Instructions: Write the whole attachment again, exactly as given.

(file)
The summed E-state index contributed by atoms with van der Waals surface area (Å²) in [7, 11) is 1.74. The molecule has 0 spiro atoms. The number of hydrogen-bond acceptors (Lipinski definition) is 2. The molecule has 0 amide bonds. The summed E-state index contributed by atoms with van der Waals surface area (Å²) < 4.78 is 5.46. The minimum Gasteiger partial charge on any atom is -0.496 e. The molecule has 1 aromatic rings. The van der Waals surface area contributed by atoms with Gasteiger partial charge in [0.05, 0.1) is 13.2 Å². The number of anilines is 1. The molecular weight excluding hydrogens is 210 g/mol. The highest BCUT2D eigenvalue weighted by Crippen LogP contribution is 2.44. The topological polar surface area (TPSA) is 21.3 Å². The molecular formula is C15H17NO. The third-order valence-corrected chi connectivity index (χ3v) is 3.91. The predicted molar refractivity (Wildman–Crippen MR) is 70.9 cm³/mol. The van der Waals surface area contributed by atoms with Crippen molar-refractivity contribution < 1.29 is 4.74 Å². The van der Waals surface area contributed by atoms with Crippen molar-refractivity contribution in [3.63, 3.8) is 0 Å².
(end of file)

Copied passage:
The summed E-state index contributed by atoms with van der Waals surface area (Å²) in [7, 11) is 1.74. The molecule has 0 spiro atoms. The number of hydrogen-bond acceptors (Lipinski definition) is 2. The molecule has 0 amide bonds. The summed E-state index contributed by atoms with van der Waals surface area (Å²) < 4.78 is 5.46. The minimum Gasteiger partial charge on any atom is -0.496 e. The molecule has 1 aromatic rings. The van der Waals surface area contributed by atoms with Gasteiger partial charge in [0.05, 0.1) is 13.2 Å². The number of anilines is 1. The molecular weight excluding hydrogens is 210 g/mol. The highest BCUT2D eigenvalue weighted by Crippen LogP contribution is 2.44. The topological polar surface area (TPSA) is 21.3 Å². The molecular formula is C15H17NO. The third-order valence-corrected chi connectivity index (χ3v) is 3.91. The predicted molar refractivity (Wildman–Crippen MR) is 70.9 cm³/mol. The van der Waals surface area contributed by atoms with Crippen molar-refractivity contribution < 1.29 is 4.74 Å². The van der Waals surface area contributed by atoms with Crippen molar-refractivity contribution in [3.63, 3.8) is 0 Å².